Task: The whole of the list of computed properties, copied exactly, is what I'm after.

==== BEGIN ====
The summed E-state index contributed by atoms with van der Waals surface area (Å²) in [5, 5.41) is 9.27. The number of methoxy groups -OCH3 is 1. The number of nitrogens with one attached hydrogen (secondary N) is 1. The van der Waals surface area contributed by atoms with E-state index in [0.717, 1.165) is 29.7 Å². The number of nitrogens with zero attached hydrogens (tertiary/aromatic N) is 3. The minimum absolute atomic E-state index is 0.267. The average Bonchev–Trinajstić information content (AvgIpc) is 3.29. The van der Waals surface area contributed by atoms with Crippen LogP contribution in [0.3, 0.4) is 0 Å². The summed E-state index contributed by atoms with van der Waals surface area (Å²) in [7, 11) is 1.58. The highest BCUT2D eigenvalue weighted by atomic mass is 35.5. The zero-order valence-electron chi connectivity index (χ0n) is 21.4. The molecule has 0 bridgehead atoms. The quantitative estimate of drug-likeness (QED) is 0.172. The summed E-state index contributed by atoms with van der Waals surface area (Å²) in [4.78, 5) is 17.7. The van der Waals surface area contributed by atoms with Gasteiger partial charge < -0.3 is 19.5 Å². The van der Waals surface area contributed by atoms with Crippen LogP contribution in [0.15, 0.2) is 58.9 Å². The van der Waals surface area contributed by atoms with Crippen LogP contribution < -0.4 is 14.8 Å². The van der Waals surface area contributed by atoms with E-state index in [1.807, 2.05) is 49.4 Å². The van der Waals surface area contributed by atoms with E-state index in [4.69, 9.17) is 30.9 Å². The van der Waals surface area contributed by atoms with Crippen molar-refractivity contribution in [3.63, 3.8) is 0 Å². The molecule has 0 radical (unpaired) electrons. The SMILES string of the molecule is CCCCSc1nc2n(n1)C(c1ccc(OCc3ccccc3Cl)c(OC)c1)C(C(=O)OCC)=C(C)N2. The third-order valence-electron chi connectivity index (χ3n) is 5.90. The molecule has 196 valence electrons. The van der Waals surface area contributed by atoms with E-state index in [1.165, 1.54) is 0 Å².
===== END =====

The summed E-state index contributed by atoms with van der Waals surface area (Å²) in [5, 5.41) is 9.27. The number of methoxy groups -OCH3 is 1. The number of nitrogens with one attached hydrogen (secondary N) is 1. The van der Waals surface area contributed by atoms with E-state index in [0.717, 1.165) is 29.7 Å². The number of nitrogens with zero attached hydrogens (tertiary/aromatic N) is 3. The minimum absolute atomic E-state index is 0.267. The average Bonchev–Trinajstić information content (AvgIpc) is 3.29. The van der Waals surface area contributed by atoms with Crippen LogP contribution in [0.3, 0.4) is 0 Å². The summed E-state index contributed by atoms with van der Waals surface area (Å²) in [7, 11) is 1.58. The highest BCUT2D eigenvalue weighted by atomic mass is 35.5. The zero-order valence-electron chi connectivity index (χ0n) is 21.4. The molecule has 0 bridgehead atoms. The quantitative estimate of drug-likeness (QED) is 0.172. The summed E-state index contributed by atoms with van der Waals surface area (Å²) in [4.78, 5) is 17.7. The van der Waals surface area contributed by atoms with Gasteiger partial charge < -0.3 is 19.5 Å². The van der Waals surface area contributed by atoms with Crippen LogP contribution in [0.15, 0.2) is 58.9 Å². The van der Waals surface area contributed by atoms with Crippen LogP contribution < -0.4 is 14.8 Å². The van der Waals surface area contributed by atoms with E-state index in [1.807, 2.05) is 49.4 Å². The van der Waals surface area contributed by atoms with E-state index in [4.69, 9.17) is 30.9 Å². The van der Waals surface area contributed by atoms with Crippen molar-refractivity contribution in [3.63, 3.8) is 0 Å². The molecule has 0 radical (unpaired) electrons. The SMILES string of the molecule is CCCCSc1nc2n(n1)C(c1ccc(OCc3ccccc3Cl)c(OC)c1)C(C(=O)OCC)=C(C)N2. The third-order valence-electron chi connectivity index (χ3n) is 5.90. The molecule has 196 valence electrons. The van der Waals surface area contributed by atoms with E-state index in [1.165, 1.54) is 0 Å².